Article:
From The Art and Popular Culture Encyclopedia
Paternity fraud is the term introduced by fathers' and men's rights activists for paternal discrepancy or a non-paternity event, in which a mother names a man to be the biological father of a child, particularly for the purpose of collecting child support (also referred to as child maintenance), when she knows or suspects that he is not the biological father. The term entered into common use in the late 1990s. It has been given significant coverage by U.S. activists and authors Tom Leykis, Glenn Sacks, and Wendy McElroy.
Fathers' rights activists state that in cases of paternity fraud, there are many potential victims: the non-biological father, the child deprived of a relationship with his/her biological father, and the biological father who is deprived of his relationship with his child. Subsidiary victims include the child's and the non-biological father's families. In particular, financial hardship may have resulted for the non-biological father's other children and spouse in cases in which the man was forced to make child support payments for another man's child.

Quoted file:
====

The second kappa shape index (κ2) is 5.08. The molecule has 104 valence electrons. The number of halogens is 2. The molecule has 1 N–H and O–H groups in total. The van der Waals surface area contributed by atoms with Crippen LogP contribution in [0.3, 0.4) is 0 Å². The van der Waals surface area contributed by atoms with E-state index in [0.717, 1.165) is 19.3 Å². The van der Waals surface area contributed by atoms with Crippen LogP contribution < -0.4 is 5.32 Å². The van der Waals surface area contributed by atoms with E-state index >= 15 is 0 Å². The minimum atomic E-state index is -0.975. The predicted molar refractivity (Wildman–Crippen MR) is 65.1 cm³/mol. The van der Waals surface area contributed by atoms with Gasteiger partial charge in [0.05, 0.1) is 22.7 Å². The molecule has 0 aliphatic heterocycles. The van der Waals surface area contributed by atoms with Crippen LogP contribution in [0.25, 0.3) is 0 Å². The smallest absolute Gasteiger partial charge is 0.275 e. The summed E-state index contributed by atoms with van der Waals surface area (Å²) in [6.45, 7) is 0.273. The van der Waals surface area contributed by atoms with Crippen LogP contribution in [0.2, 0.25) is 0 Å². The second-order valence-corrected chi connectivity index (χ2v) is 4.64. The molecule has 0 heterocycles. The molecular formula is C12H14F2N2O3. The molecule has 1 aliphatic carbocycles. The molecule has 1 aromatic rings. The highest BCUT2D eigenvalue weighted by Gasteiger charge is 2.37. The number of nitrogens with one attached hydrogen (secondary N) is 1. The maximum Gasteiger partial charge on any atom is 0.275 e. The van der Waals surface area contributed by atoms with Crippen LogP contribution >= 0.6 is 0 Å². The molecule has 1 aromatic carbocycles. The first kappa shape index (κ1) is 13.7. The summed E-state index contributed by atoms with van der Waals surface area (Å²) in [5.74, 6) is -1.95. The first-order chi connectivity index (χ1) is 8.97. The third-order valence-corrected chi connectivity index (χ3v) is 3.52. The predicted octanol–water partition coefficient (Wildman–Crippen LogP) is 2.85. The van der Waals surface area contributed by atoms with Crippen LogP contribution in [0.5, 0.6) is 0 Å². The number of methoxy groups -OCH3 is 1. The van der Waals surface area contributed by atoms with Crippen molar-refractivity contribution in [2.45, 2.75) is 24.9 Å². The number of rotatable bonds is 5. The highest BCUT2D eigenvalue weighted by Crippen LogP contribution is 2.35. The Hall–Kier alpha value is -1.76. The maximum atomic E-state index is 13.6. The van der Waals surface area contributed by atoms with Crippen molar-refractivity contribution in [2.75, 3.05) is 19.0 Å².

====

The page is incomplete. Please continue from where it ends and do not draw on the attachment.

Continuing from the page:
In some jurisdictions in some countries, there is limited opportunity to legally challenge the assumption of paternity. For example, by forbidding men to challenge paternity, especially in the context of marriage, by limiting the amount of time allowed to challenge paternity, or by allowing women to make a claim of paternity without adequate chance for rebuttal by the alleged father. Such is the case in state of California. In some jurisdictions, the husband of the mother of a child is held to be the father, regardless of biological relationship.